Comment Ranked voting, please! (Score 1) 599

This might require considerable effort to get the GUI usable, but I think it'd be highly worthwhile to migrate polls to a non-plurality system involving ranking each item. Ideally, this would involve drag-and-drop of items into a final ranked list (favorite at the top, least favorite at the bottom) and then use a Condorcet method such as the Schulze method (as used by Debian, Ubuntu, Gentoo, FSFe, ...).

I think this would strongly benefit even polls like this one, where it's not as much "preference" as it is choosing what is most representative of your computing. Doubly if the poll's options were designed with that in mind. So, keeping it limited at 8 options (which seems like a sane number to me, btw), the current {BSD, deb, rpm, os x, solaris, win7+, older win, other} might become {deb, rpm, other free *nix, non-free *nix (OS X, solaris), win7+, older win, other free, other nonfree}, allowing people to better bucketize their responses, e.g. a Mint user might say deb, other free *nix, rpm, other free, non-free *nix, and then some arrangement of the remaining options.

This brings us to the question of how to deal with equals. Condorcet methods like Schulze don't facilitate such things (they need a winner for each pair of options for each voter), but it might be too much to ask people who e.g. don't care about non-free OSes to actually rank them; maybe they can just be randomized? You'll want a randomized listing of the options anyway (regardless of whether you have ranked voting, randomized poll options are essential for ensuring a sound experimental design ... though this may screw with polls designed to be read in a particular order, insert shed tear for CowboyNeal here), so if a user's less desired options are just left in whatever order they remain in after dragging the preferred options to the top, you get this by default, without any hidden randomization.

Let's come back to this poll and its groups; Win7+ is winning at 33%, but deb (27%) + rpm (7%) is tied at 32% (I assume ~2% error). If this were a ranked vote, even the simpler instant runoff format, we'd probably see Linux "win" unless there are enough flamers out there that e.g. despise RPM enough to promote Windows higher.

I'd particularly like to see what slashdotters would do with a ranked vote of the US presidential candidates (to compare with the plurality version run last month), though I also think that about most polls here (even e.g. vi/emacs/other given how many "others" there are).

(See also this older proposal for ranked voting and this example of the flaws in each voting method, which has a toy election in which each candidate wins with a different voting method.)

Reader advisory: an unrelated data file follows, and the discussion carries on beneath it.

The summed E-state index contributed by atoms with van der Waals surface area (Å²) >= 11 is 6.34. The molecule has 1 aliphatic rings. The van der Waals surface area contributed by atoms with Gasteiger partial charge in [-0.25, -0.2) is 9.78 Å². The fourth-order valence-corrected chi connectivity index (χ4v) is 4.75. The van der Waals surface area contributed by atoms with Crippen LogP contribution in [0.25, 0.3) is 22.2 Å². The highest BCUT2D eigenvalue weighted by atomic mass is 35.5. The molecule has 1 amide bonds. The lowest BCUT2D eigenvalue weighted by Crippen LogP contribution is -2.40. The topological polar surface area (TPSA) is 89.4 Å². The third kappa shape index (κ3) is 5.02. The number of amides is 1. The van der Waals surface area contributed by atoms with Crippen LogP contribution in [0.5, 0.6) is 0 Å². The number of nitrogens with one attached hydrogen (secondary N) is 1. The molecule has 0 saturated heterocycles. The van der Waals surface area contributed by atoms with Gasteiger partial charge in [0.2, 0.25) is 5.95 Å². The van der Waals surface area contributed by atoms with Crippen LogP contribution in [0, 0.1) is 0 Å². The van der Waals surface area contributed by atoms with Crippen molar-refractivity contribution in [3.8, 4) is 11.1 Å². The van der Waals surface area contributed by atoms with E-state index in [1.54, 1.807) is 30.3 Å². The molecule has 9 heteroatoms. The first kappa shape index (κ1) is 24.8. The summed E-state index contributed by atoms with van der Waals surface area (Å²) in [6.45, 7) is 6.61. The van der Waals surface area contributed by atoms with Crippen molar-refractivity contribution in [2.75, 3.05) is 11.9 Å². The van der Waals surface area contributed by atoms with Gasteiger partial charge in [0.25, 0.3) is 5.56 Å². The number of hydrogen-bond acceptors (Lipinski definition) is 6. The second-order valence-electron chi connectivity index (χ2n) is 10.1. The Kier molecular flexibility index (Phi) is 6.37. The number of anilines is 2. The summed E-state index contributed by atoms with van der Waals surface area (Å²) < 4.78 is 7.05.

Belgians Are Hunting Books, Instead Of Pokemon (reuters.com) 38

An anonymous reader shares a Reuters report:Inspired by the success of Pokemon Go, a Belgian primary school headmaster has developed an online game for people to search for books instead of cartoon monsters, attracting tens of thousands of players in weeks. While with Pokemon Go, players use a mobile device's GPS and camera to track virtual creatures around town, Aveline Gregoire's version is played through a Facebook group called "Chasseurs de livres" ("Book hunters"). Players post pictures and hints about where they have hidden a book and others go to hunt them down. Once someone has finished reading a book, they "release" it back into the wild. "While I was arranging my library, I realized I didn't have enough space for all my books. Having played Pokemon Go with my kids, I had the idea of releasing the books into nature," Gregoire told Reuters. Though it was only set up a few weeks ago, more than 40,000 people are already signed up to Gregoire's Facebook group.

Facebook Knows Your Political Preferences (businessinsider.com) 183

Facebook knows a lot more about its users than they think. For instance, the New York Times reports, the company is categorizing its users as liberal, conservative, or moderate. These details are valuable for advertisers and campaign managers, especially ahead of the election season. From a BusinessInsider report: For some, Facebook is able to come to conclusions about your political leanings easily, if you mention a political party on your page. For those that are less open about politics on social media, Facebook makes assumptions based on pages you like. As The New York Times explained, if you like Ben and Jerry's Facebook page and most of the other people that like that page identify as liberal, Facebook might assume you too are liberal.